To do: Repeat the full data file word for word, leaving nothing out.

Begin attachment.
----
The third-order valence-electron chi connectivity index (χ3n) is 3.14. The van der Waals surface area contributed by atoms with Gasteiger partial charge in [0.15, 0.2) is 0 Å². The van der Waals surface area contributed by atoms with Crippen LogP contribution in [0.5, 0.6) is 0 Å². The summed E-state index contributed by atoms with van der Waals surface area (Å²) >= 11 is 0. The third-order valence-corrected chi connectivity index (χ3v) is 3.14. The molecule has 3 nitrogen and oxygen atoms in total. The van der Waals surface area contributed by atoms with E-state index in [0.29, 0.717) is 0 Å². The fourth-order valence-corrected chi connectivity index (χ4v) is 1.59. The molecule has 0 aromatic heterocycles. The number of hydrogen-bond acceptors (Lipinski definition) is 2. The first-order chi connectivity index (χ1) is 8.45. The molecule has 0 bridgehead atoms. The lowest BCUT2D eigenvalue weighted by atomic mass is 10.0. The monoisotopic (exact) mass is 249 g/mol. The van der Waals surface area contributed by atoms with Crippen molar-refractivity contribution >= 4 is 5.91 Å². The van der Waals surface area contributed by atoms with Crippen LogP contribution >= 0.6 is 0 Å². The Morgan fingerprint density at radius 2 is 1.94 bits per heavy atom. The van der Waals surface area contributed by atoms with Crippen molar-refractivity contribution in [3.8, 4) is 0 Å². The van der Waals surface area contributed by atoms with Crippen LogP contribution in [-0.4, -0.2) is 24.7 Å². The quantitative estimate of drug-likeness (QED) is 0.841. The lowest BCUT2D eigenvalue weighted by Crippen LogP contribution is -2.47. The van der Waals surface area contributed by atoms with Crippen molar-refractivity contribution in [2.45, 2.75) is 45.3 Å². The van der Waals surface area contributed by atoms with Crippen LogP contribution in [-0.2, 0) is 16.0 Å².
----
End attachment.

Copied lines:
The third-order valence-electron chi connectivity index (χ3n) is 3.14. The van der Waals surface area contributed by atoms with Gasteiger partial charge in [0.15, 0.2) is 0 Å². The van der Waals surface area contributed by atoms with Crippen LogP contribution in [0.5, 0.6) is 0 Å². The summed E-state index contributed by atoms with van der Waals surface area (Å²) >= 11 is 0. The third-order valence-corrected chi connectivity index (χ3v) is 3.14. The molecule has 3 nitrogen and oxygen atoms in total. The van der Waals surface area contributed by atoms with E-state index in [0.29, 0.717) is 0 Å². The fourth-order valence-corrected chi connectivity index (χ4v) is 1.59. The molecule has 0 aromatic heterocycles. The number of hydrogen-bond acceptors (Lipinski definition) is 2. The first-order chi connectivity index (χ1) is 8.45. The molecule has 0 bridgehead atoms. The lowest BCUT2D eigenvalue weighted by atomic mass is 10.0. The monoisotopic (exact) mass is 249 g/mol. The van der Waals surface area contributed by atoms with Crippen molar-refractivity contribution >= 4 is 5.91 Å². The van der Waals surface area contributed by atoms with Crippen LogP contribution >= 0.6 is 0 Å². The Morgan fingerprint density at radius 2 is 1.94 bits per heavy atom. The van der Waals surface area contributed by atoms with Crippen molar-refractivity contribution in [3.8, 4) is 0 Å². The van der Waals surface area contributed by atoms with Crippen LogP contribution in [-0.4, -0.2) is 24.7 Å². The quantitative estimate of drug-likeness (QED) is 0.841. The lowest BCUT2D eigenvalue weighted by Crippen LogP contribution is -2.47. The van der Waals surface area contributed by atoms with Crippen molar-refractivity contribution in [2.45, 2.75) is 45.3 Å². The van der Waals surface area contributed by atoms with Crippen LogP contribution in [-0.2, 0) is 16.0 Å².